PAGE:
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Penn student group calls on university to donate to the city

Penn should make payments in lieu of taxes to the city to aid city schools and essential services, a Penn student group says.

A student group has called on the University of Pennsylvania to begin donating about $6 million a year to the city in lieu of taxes, with the money targeted for the city's cash-starved public schools and "essential services."

The Student Labor Action Project (SLAP), connected with Jobs With Justice, made a formal request Wednesday to Penn President Amy Gutmann to set aside a portion of the Ivy League university's annual operating budget — about $6 million — and make what's known as a payment in lieu of taxes or (PILOT).

Penn's response was the same as it has been in recent years when education advocates and others have raised the prospect: No.

Officials at Penn — and other city universities — have said their schools donate to the city in many ways including services, expertise, neighborhood upgrades and student scholarships. Penn has noted that it also gives up to $750,000 a year to Penn Alexander, a district elementary school in its neighborhood that opened in partnership with Penn in 2001. And as the city's largest private employer, the university generates more than $170 million in business, real estate, sales and wage taxes.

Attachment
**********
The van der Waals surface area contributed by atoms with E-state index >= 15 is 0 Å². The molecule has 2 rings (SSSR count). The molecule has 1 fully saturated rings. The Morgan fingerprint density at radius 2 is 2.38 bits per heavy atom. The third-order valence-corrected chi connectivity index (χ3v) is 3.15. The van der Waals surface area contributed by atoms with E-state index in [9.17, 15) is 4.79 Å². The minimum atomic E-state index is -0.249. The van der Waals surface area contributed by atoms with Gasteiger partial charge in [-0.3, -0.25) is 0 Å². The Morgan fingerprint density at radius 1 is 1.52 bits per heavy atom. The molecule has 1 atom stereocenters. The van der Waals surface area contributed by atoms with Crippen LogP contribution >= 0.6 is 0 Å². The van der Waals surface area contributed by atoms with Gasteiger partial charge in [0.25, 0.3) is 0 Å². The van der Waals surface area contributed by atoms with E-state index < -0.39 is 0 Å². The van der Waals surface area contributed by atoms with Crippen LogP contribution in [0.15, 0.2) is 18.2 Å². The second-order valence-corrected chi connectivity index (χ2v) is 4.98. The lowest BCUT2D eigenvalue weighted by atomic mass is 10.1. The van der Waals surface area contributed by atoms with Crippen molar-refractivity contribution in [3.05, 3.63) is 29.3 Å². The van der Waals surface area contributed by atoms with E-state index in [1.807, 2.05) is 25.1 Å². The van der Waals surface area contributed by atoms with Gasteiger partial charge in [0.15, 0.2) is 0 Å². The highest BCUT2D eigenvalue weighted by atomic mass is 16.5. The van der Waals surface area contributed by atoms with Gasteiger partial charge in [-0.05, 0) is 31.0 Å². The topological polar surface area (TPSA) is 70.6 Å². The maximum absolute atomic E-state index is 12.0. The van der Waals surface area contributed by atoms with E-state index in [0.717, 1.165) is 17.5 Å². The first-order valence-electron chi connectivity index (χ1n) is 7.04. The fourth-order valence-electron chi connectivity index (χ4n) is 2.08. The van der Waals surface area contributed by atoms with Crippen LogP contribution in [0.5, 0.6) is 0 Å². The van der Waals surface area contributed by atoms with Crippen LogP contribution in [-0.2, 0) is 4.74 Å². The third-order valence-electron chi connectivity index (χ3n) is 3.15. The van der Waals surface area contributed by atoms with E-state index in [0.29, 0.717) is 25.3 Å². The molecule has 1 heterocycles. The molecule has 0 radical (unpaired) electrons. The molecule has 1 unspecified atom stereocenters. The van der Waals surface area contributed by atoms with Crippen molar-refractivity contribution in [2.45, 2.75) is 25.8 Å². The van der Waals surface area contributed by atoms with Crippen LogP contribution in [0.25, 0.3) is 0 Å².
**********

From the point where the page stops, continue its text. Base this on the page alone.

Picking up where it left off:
"We believe that what we do not only in terms of paying taxes but what we do in terms of all the contributions … is far more than the city would achieve through PILOT payments," said Jeffrey Cooper, vice president for government and community affairs.

The university, he said, most recently has started a program which opens its museum to seventh-graders throughout the city for classroom visits and tours. He noted that Philadelphia City Council next weeks is planning to honor Penn for its contributions, as well as other city colleges.

Philadelphia isn't the only local community grappling with the issue. Radnor Township is going after Villanova and Eastern universities and Cabrini College to contribute nearly $1 million a year.

The Penn student group, believes the wealthy Penn, with its $9.6 billion budget and $4.3 billion fundraising campaign that concluded nearly two years ago, should do more.